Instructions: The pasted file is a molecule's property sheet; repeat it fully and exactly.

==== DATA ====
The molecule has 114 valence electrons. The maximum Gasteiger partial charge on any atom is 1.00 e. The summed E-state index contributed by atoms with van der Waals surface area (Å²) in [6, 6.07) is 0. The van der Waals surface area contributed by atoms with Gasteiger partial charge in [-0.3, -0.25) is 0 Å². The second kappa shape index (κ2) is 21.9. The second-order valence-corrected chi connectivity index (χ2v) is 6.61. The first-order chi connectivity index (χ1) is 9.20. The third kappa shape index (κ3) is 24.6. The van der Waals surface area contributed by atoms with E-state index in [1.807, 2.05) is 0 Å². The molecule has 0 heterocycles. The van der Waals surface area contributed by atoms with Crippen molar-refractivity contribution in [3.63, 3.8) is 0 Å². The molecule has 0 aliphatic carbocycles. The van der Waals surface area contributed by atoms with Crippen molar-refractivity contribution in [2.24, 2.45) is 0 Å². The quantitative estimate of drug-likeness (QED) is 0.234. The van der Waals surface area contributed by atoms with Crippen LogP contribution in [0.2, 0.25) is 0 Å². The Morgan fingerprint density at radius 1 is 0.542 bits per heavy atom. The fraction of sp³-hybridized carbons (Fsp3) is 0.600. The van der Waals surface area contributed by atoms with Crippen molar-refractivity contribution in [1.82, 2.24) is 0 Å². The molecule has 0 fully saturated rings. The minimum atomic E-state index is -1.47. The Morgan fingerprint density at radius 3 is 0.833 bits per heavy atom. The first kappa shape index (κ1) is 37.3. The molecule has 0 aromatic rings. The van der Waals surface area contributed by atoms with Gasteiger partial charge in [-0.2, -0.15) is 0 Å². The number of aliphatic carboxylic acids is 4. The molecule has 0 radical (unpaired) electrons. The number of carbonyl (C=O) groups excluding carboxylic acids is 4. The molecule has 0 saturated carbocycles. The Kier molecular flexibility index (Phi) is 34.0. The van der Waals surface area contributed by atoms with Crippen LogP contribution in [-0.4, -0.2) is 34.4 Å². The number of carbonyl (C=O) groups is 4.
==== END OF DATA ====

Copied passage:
The molecule has 114 valence electrons. The maximum Gasteiger partial charge on any atom is 1.00 e. The summed E-state index contributed by atoms with van der Waals surface area (Å²) in [6, 6.07) is 0. The van der Waals surface area contributed by atoms with Gasteiger partial charge in [-0.3, -0.25) is 0 Å². The second kappa shape index (κ2) is 21.9. The second-order valence-corrected chi connectivity index (χ2v) is 6.61. The first-order chi connectivity index (χ1) is 9.20. The third kappa shape index (κ3) is 24.6. The van der Waals surface area contributed by atoms with E-state index in [1.807, 2.05) is 0 Å². The molecule has 0 heterocycles. The van der Waals surface area contributed by atoms with Crippen molar-refractivity contribution in [3.63, 3.8) is 0 Å². The molecule has 0 aliphatic carbocycles. The van der Waals surface area contributed by atoms with Crippen molar-refractivity contribution in [2.24, 2.45) is 0 Å². The quantitative estimate of drug-likeness (QED) is 0.234. The van der Waals surface area contributed by atoms with Crippen LogP contribution in [0.2, 0.25) is 0 Å². The Morgan fingerprint density at radius 1 is 0.542 bits per heavy atom. The fraction of sp³-hybridized carbons (Fsp3) is 0.600. The van der Waals surface area contributed by atoms with Crippen molar-refractivity contribution in [1.82, 2.24) is 0 Å². The molecule has 0 fully saturated rings. The minimum atomic E-state index is -1.47. The Morgan fingerprint density at radius 3 is 0.833 bits per heavy atom. The first kappa shape index (κ1) is 37.3. The molecule has 0 aromatic rings. The van der Waals surface area contributed by atoms with Gasteiger partial charge in [-0.2, -0.15) is 0 Å². The number of aliphatic carboxylic acids is 4. The molecule has 0 radical (unpaired) electrons. The number of carbonyl (C=O) groups excluding carboxylic acids is 4. The molecule has 0 saturated carbocycles. The Kier molecular flexibility index (Phi) is 34.0. The van der Waals surface area contributed by atoms with Crippen LogP contribution in [-0.4, -0.2) is 34.4 Å². The number of carbonyl (C=O) groups is 4.